Flare-ups, Alcohol, And Big Life Changes: The Results
For the past month and a half, I've been on a health journey provoked by an intense flare-up (see part 1 of this story) that caused my worst-ever flare-up and scared me down to my bones — pun intended. It scared me about my future. It scared me to feel so out of control. I am not currently on medication besides an NSAID, and I wanted to see if there was anything I could do to reduce my pain before talking to my doctor about anything else (as I had gotten off of my biologic due to shingles).
There were things that I could change
And yet, I wasn't entirely out of control. I needed to do what I could to combat what was happening inside my body. I think of this disease as a mixture of gene expression, environment (where and how we live: our stressors, financial access, trauma), and intentional, daily management (movement, stress-reduction, diet, and medication).
I have learned a few things over the past 6 weeks — and these things have made a profound difference in my life and in my experience of living with AS:
- I began eating very intentionally — cooking my own mostly plant-based, omega-3 rich food. I also drink about 100 ounces of water daily. The result: I lost a few inches (I don't weigh myself) and my face is way less puffy. I only make quick and easy meals, so I'm not on my feet a lot.
- I started working out daily (even if it's a short stretch routine versus a 45-minute swim or gym session). Once I got used to the daily workout, my body started to crave it. It was much, much worse when I'd stay sedentary — which only made my pain worse. Everyone's going to be different, but I recommend finding some sort of way of getting real movement. It doesn't have to be a cardio workout (although our hearts are at risk and I'd suggest), but something that adds more mobility and flexibility, like tai chi or swimming. The result: A reduction in pain from an 8 or 9 to a 3 or 4, especially during bedtime. It's amazing how well my AS responds to routine movement.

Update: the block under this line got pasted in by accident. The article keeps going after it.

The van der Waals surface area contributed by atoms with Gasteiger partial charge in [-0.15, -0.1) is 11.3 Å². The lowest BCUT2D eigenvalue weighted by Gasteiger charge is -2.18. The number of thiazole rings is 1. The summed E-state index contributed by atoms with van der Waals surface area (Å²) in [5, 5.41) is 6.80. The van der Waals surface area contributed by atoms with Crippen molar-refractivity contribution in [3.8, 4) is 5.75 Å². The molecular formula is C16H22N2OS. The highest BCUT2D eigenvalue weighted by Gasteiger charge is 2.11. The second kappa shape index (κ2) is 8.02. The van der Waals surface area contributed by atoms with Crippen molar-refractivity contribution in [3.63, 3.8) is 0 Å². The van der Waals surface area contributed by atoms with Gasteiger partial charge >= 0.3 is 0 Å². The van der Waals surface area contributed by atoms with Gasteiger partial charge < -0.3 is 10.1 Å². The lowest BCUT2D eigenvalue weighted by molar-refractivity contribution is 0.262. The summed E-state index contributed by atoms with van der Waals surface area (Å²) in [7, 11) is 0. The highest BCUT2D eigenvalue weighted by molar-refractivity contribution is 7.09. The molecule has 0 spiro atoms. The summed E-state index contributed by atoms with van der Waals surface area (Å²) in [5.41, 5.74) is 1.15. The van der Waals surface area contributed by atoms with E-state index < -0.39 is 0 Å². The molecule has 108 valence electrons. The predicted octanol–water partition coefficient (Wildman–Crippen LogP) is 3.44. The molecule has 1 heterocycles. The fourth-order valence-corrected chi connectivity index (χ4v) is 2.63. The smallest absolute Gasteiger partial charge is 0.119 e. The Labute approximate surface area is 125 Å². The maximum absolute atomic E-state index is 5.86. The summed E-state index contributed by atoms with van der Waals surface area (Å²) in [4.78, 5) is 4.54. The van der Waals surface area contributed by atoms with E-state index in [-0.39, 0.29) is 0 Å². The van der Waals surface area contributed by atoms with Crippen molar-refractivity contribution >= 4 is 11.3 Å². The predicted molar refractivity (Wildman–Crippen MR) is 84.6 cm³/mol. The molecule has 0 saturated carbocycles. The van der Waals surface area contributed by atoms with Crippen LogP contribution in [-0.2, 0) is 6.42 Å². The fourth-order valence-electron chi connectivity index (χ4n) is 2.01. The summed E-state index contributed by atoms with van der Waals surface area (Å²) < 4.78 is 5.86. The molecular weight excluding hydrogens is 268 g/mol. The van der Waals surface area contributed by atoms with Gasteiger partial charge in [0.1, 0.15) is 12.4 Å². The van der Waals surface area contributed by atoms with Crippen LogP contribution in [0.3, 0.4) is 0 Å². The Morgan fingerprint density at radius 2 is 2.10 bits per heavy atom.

- I started taking meditation, reflection, and 'time-off' seriously. One of the best things I did was pop into my bedroom for a random meditation session — sometimes before bed, sometimes in the middle of the day! Other times I'd just journal before bed or in the morning (I even wrote a book of writing prompts myself). The focus tells the mind to slow down. I swear it's changed things for me. Two book recommendations: How to Not Always Be Working: A Toolkit for Creativity and Radical Self-Care and Five Minutes in the Morning. The result: Keeping my mind focused has helped me work through tough times. I know this will help me not spiral during future flare-ups.
- Avoiding alcohol was probably my biggest transformative move. Yes, they say a glass of red may actually benefit for your health — but I have noticed that when I drink, I am in pain. If I drink one or two glasses of alcohol, like clockwork, the pain kicks in. After alcohol, I am way stiffer. I am more likely to sleep poorly, and for goodness sake — we all need better sleep with this disease. Reducing alcohol was also the hardest thing to do. As a Mediterranean-blooded formerly Catholic poet living in New York City, a glass of red wine is not just delicious. It's part of a larger ritual. It's culture and identity. It's part of the art and writing scene. It also offers a moment to reflect, it helps with creativity, and it is part of the way I communicate with family and friends. The result: I now reduce drinking to special occasions, and when I do, I don't go crazy. I balance it with smart wellness behaviors — drinking enough water, sleeping enough, working out, and eating well.
Life is short, so we should have fun. The occasional wild night is healthy and human; I'll never give it up. But I know now how to how to properly treat my body. It wants rest, intention, softness, and movement. It wants water, light, and meditation. It wants me to fight for it.
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